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Census data shows Whitman County is fastest growing county in United States | Boomtown

Whitman County’s population dropped by 9.6% between 2020 and 2021 but then grew by 10.1% in 2022, which is the most of any county above 20,000 in population.

WHITMAN COUNTY, Wash. — When you think about rapidly growing communities in Washington state, you might think of one of the major counties like King, Pierce or even Spokane. However, you might be surprised to learn, Whitman County was recently named the ‘fastest-growing county between 2021 and 2022,’ according to the U.S. Census Bureau. 

Whitman County’s population dropped by 9.6% between 2020 and 2021 but then grew by 10.1% in 2022, which is the most of any county above 20,000 in population. The U.S. Census Bureau said in a news release, “Whitman County’s change is just one example of the many college counties that saw a rebound in the last year after a lull during the COVID-19 pandemic.”

Credit: U.S. Census Bureau

The Palouse is home to Washington State University, Schweitzer Engineering Laboratories, and a large agricultural sector. What makes the county’s population so unique is that it is largely made up of students, both locals and alum know when school is out, the city can feel more like a ghost town. When the pandemic hit and classes moved online, some chose to go back home, most of whom live in Western Washington.

“Many counties with large universities saw their populations fully rebound this year as students returned,” said Dr. Christine Hartley, assistant division chief for estimates and projections in the Census Bureau’s population division.

Credit: KREM

The agency believes coming out of the pandemic is what gave Whitman County such a large spike. However, that might not be the case according to Pullman’s Mayor, Glenn Johnson.

“I think OFM, the Office of Financial Management shortchanges, we sent several letters to them saying, ‘Hey, we do have the students here.’ So those are some of the campaigns that we tried to do at that time, even though they said, ‘No you lost all the students, they are home.’ No, they're not,” Johnson said.

Johnson said there’s no denying the county is growing, but believes the numbers used in the census data undermeasured the population during COVID, assuming many students went home, when in fact many stayed he said because they could not get out of their leases.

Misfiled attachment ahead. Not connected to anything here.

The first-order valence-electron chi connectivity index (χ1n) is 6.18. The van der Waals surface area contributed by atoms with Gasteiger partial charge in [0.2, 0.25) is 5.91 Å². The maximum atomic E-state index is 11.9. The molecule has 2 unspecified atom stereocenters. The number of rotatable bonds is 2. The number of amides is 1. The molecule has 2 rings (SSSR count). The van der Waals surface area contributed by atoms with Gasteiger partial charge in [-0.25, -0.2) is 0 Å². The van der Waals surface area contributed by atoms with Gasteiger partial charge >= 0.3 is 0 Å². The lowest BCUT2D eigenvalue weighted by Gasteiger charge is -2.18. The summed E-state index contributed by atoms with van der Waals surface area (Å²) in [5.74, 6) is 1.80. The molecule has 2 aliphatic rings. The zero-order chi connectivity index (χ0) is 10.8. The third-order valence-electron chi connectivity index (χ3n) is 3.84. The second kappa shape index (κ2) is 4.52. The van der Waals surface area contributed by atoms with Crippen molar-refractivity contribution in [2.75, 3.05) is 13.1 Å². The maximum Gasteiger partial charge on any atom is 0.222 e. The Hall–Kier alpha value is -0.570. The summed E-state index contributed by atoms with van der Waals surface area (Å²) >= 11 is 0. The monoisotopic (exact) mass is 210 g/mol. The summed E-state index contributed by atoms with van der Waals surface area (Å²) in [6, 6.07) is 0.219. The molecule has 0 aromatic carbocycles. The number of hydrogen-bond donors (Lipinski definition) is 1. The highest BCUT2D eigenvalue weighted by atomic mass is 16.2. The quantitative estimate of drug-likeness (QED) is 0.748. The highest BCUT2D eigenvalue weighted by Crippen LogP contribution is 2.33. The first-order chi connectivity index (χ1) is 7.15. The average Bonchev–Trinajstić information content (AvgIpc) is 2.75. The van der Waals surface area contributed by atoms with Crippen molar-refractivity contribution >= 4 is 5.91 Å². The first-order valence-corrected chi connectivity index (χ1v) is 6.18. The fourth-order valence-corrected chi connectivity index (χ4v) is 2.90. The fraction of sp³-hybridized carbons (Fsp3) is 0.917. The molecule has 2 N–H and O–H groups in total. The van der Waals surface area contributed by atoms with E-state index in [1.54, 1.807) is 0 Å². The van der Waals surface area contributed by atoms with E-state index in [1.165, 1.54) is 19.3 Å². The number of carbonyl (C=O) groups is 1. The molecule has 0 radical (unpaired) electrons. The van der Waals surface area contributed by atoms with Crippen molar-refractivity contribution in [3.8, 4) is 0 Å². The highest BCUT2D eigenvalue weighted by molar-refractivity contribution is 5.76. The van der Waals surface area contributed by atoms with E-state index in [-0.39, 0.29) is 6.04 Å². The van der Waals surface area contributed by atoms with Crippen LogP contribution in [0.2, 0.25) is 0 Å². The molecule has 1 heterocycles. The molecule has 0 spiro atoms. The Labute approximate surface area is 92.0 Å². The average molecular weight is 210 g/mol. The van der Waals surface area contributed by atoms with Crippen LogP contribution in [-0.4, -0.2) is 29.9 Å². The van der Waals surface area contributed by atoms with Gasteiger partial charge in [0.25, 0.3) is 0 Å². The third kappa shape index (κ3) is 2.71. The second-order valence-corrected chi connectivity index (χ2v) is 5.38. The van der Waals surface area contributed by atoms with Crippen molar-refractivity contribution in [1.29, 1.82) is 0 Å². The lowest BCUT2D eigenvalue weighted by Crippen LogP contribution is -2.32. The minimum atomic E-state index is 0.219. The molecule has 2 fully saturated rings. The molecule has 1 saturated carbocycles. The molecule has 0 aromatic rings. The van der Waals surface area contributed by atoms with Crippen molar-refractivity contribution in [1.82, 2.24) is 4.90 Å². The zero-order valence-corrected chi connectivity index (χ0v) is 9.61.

“So when it comes to the point, we had all this growth, yes, but there's an asterisk with that. I think they were here. Now they're measured,” Johnson explained.

The growth is putting pressure on the county’s housing. As of mid-May of 2023, there were only 66 listings in the entire county, 39 of them are in Pullman. “So we know that there's need for more housing, we are seeing the growth, are they doing that fast enough? No, because again, you have a shortage of tradespeople not only here but in Spokane,” Johnson said.

The demand is keeping real estate agents like Jacob T. Davis busy. Davis has lived in Pullman for about 30 years and has been an agent for about half that time. “Every day I get a call from somebody moving from the west side trying to get out of Seattle or trying to get out of California to come to Whitman County,” Davis said.

It’s not just Pullman seeing growth, so are smaller towns in Whitman County. It may be cheaper, but Davis said inventory is very low. “I have people that call me from Spokane, because they can only afford $135,000. And they'll buy a house in Endicott or Tekoa because they can't buy anywhere else in the state of Washington.”

As more people move to the county, the more growing pains it puts on resources as they adapt to serving more people. Mayor Johnson has lived on the Palouse for decades and seen firsthand how the growth is impacting housing, schools, first responders, and Pullman Regional Hospital. “When that was built back in 2003-2004, ‘eight, nine rooms ought to be enough.’ Not anymore. So we see that kind of a growth, we see it in terms of all the different demands for services.”

The news of Whitman County being named the fastest growing count in the nation even caught the attention of WSU’s head football coach, Jake Dickert, he sent out a tweet celebrating the recognition.

Credit: KREM

“So when I read it, A: It was shocking, right? I had a couple of people send it to me. But B: it’s just a reminder that we are different. You know, on the west coast, there's a lot of major metropolitan cities, a lot of business of life, and a lot of fast paced in our society. And just another reminder of Whitman County, and Pullman being different,” Dickert said.

WATCH RELATED: Population growth benefits up-and-coming industries | Boomtown 

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